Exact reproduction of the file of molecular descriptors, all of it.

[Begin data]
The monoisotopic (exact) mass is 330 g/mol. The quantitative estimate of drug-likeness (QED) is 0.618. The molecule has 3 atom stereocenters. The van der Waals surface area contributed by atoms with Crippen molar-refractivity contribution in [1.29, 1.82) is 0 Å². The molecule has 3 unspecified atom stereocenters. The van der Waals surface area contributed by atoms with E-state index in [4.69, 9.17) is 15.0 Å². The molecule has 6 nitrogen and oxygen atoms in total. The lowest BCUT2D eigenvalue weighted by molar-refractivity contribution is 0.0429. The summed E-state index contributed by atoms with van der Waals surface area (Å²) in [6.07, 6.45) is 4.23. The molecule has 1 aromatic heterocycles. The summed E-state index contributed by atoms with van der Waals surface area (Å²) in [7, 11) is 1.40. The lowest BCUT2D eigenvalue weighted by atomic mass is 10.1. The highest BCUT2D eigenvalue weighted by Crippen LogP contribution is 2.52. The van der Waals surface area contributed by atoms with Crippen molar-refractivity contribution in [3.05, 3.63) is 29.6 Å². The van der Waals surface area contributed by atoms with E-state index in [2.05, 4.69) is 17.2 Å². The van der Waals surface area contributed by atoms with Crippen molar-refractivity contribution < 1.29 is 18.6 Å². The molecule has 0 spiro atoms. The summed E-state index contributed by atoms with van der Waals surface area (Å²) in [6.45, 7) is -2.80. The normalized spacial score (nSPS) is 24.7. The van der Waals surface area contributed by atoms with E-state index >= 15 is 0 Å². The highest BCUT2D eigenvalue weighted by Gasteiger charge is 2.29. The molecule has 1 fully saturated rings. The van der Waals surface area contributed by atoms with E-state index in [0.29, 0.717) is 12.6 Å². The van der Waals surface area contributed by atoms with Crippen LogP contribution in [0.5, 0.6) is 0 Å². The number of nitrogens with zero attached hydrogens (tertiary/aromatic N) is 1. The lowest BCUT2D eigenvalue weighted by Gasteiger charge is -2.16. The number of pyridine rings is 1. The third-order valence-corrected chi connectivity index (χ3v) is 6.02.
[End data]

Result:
The monoisotopic (exact) mass is 330 g/mol. The quantitative estimate of drug-likeness (QED) is 0.618. The molecule has 3 atom stereocenters. The van der Waals surface area contributed by atoms with Crippen molar-refractivity contribution in [1.29, 1.82) is 0 Å². The molecule has 3 unspecified atom stereocenters. The van der Waals surface area contributed by atoms with E-state index in [4.69, 9.17) is 15.0 Å². The molecule has 6 nitrogen and oxygen atoms in total. The lowest BCUT2D eigenvalue weighted by molar-refractivity contribution is 0.0429. The summed E-state index contributed by atoms with van der Waals surface area (Å²) in [6.07, 6.45) is 4.23. The molecule has 1 aromatic heterocycles. The summed E-state index contributed by atoms with van der Waals surface area (Å²) in [7, 11) is 1.40. The lowest BCUT2D eigenvalue weighted by atomic mass is 10.1. The highest BCUT2D eigenvalue weighted by Crippen LogP contribution is 2.52. The van der Waals surface area contributed by atoms with Crippen molar-refractivity contribution in [3.05, 3.63) is 29.6 Å². The van der Waals surface area contributed by atoms with E-state index in [2.05, 4.69) is 17.2 Å². The van der Waals surface area contributed by atoms with Crippen molar-refractivity contribution < 1.29 is 18.6 Å². The molecule has 0 spiro atoms. The summed E-state index contributed by atoms with van der Waals surface area (Å²) in [6.45, 7) is -2.80. The normalized spacial score (nSPS) is 24.7. The van der Waals surface area contributed by atoms with E-state index >= 15 is 0 Å². The highest BCUT2D eigenvalue weighted by Gasteiger charge is 2.29. The molecule has 1 fully saturated rings. The van der Waals surface area contributed by atoms with E-state index in [0.29, 0.717) is 12.6 Å². The van der Waals surface area contributed by atoms with Crippen LogP contribution in [0.5, 0.6) is 0 Å². The number of nitrogens with zero attached hydrogens (tertiary/aromatic N) is 1. The lowest BCUT2D eigenvalue weighted by Gasteiger charge is -2.16. The number of pyridine rings is 1. The third-order valence-corrected chi connectivity index (χ3v) is 6.02.